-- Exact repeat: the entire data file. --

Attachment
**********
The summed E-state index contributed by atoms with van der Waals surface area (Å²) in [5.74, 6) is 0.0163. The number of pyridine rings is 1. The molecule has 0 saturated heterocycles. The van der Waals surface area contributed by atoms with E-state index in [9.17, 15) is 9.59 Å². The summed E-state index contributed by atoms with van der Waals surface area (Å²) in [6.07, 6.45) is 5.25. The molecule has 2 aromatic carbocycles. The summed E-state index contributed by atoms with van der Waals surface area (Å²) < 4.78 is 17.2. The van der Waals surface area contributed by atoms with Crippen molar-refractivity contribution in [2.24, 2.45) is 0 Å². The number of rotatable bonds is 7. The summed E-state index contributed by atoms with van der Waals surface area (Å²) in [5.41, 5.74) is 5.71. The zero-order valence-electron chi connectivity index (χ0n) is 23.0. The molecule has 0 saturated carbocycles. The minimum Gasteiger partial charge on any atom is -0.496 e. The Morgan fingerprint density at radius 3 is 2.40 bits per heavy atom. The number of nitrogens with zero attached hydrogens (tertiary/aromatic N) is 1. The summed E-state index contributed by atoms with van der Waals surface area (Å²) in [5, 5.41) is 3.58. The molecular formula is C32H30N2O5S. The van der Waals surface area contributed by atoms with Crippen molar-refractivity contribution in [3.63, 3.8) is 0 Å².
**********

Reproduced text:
The summed E-state index contributed by atoms with van der Waals surface area (Å²) in [5.74, 6) is 0.0163. The number of pyridine rings is 1. The molecule has 0 saturated heterocycles. The van der Waals surface area contributed by atoms with E-state index in [9.17, 15) is 9.59 Å². The summed E-state index contributed by atoms with van der Waals surface area (Å²) in [6.07, 6.45) is 5.25. The molecule has 2 aromatic carbocycles. The summed E-state index contributed by atoms with van der Waals surface area (Å²) < 4.78 is 17.2. The van der Waals surface area contributed by atoms with Crippen molar-refractivity contribution in [2.24, 2.45) is 0 Å². The number of rotatable bonds is 7. The summed E-state index contributed by atoms with van der Waals surface area (Å²) in [5.41, 5.74) is 5.71. The zero-order valence-electron chi connectivity index (χ0n) is 23.0. The molecule has 0 saturated carbocycles. The minimum Gasteiger partial charge on any atom is -0.496 e. The Morgan fingerprint density at radius 3 is 2.40 bits per heavy atom. The number of nitrogens with zero attached hydrogens (tertiary/aromatic N) is 1. The summed E-state index contributed by atoms with van der Waals surface area (Å²) in [5, 5.41) is 3.58. The molecular formula is C32H30N2O5S. The van der Waals surface area contributed by atoms with Crippen molar-refractivity contribution in [3.63, 3.8) is 0 Å².